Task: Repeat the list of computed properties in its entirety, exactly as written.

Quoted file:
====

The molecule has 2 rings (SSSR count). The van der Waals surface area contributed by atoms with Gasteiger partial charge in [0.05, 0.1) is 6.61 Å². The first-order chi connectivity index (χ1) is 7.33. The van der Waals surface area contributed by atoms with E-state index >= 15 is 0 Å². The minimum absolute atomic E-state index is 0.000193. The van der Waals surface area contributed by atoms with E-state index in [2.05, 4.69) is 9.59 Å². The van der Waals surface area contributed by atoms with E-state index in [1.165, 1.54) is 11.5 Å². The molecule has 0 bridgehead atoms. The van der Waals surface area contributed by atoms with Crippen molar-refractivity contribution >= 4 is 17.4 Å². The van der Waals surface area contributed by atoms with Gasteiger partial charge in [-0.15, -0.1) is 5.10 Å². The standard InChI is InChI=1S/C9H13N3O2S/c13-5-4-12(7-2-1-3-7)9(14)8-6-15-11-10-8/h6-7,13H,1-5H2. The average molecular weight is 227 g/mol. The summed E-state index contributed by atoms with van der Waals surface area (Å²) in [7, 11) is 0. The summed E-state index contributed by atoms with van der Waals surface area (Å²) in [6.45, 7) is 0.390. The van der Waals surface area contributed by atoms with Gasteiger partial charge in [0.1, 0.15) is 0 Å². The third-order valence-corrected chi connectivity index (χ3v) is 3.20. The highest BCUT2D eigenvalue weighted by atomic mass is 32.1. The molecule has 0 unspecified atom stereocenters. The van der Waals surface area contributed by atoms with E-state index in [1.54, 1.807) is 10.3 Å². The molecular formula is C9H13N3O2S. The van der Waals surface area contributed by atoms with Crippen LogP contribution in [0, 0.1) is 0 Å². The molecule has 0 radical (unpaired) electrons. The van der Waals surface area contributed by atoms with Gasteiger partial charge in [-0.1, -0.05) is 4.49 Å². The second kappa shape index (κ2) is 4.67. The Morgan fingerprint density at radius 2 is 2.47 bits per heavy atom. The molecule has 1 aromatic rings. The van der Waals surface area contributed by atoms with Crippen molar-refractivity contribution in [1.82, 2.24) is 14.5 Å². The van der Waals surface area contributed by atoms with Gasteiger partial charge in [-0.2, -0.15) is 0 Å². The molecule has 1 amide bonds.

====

The molecule has 2 rings (SSSR count). The van der Waals surface area contributed by atoms with Gasteiger partial charge in [0.05, 0.1) is 6.61 Å². The first-order chi connectivity index (χ1) is 7.33. The van der Waals surface area contributed by atoms with E-state index >= 15 is 0 Å². The minimum absolute atomic E-state index is 0.000193. The van der Waals surface area contributed by atoms with E-state index in [2.05, 4.69) is 9.59 Å². The van der Waals surface area contributed by atoms with E-state index in [1.165, 1.54) is 11.5 Å². The molecule has 0 bridgehead atoms. The van der Waals surface area contributed by atoms with Crippen molar-refractivity contribution >= 4 is 17.4 Å². The van der Waals surface area contributed by atoms with Gasteiger partial charge in [-0.15, -0.1) is 5.10 Å². The standard InChI is InChI=1S/C9H13N3O2S/c13-5-4-12(7-2-1-3-7)9(14)8-6-15-11-10-8/h6-7,13H,1-5H2. The average molecular weight is 227 g/mol. The summed E-state index contributed by atoms with van der Waals surface area (Å²) in [7, 11) is 0. The summed E-state index contributed by atoms with van der Waals surface area (Å²) in [6.45, 7) is 0.390. The van der Waals surface area contributed by atoms with Gasteiger partial charge in [0.1, 0.15) is 0 Å². The third-order valence-corrected chi connectivity index (χ3v) is 3.20. The highest BCUT2D eigenvalue weighted by atomic mass is 32.1. The molecule has 0 unspecified atom stereocenters. The van der Waals surface area contributed by atoms with E-state index in [1.54, 1.807) is 10.3 Å². The molecular formula is C9H13N3O2S. The van der Waals surface area contributed by atoms with Crippen LogP contribution in [0, 0.1) is 0 Å². The molecule has 0 radical (unpaired) electrons. The van der Waals surface area contributed by atoms with Gasteiger partial charge in [-0.1, -0.05) is 4.49 Å². The second kappa shape index (κ2) is 4.67. The Morgan fingerprint density at radius 2 is 2.47 bits per heavy atom. The molecule has 1 aromatic rings. The van der Waals surface area contributed by atoms with Crippen molar-refractivity contribution in [1.82, 2.24) is 14.5 Å². The van der Waals surface area contributed by atoms with Gasteiger partial charge in [-0.2, -0.15) is 0 Å². The molecule has 1 amide bonds.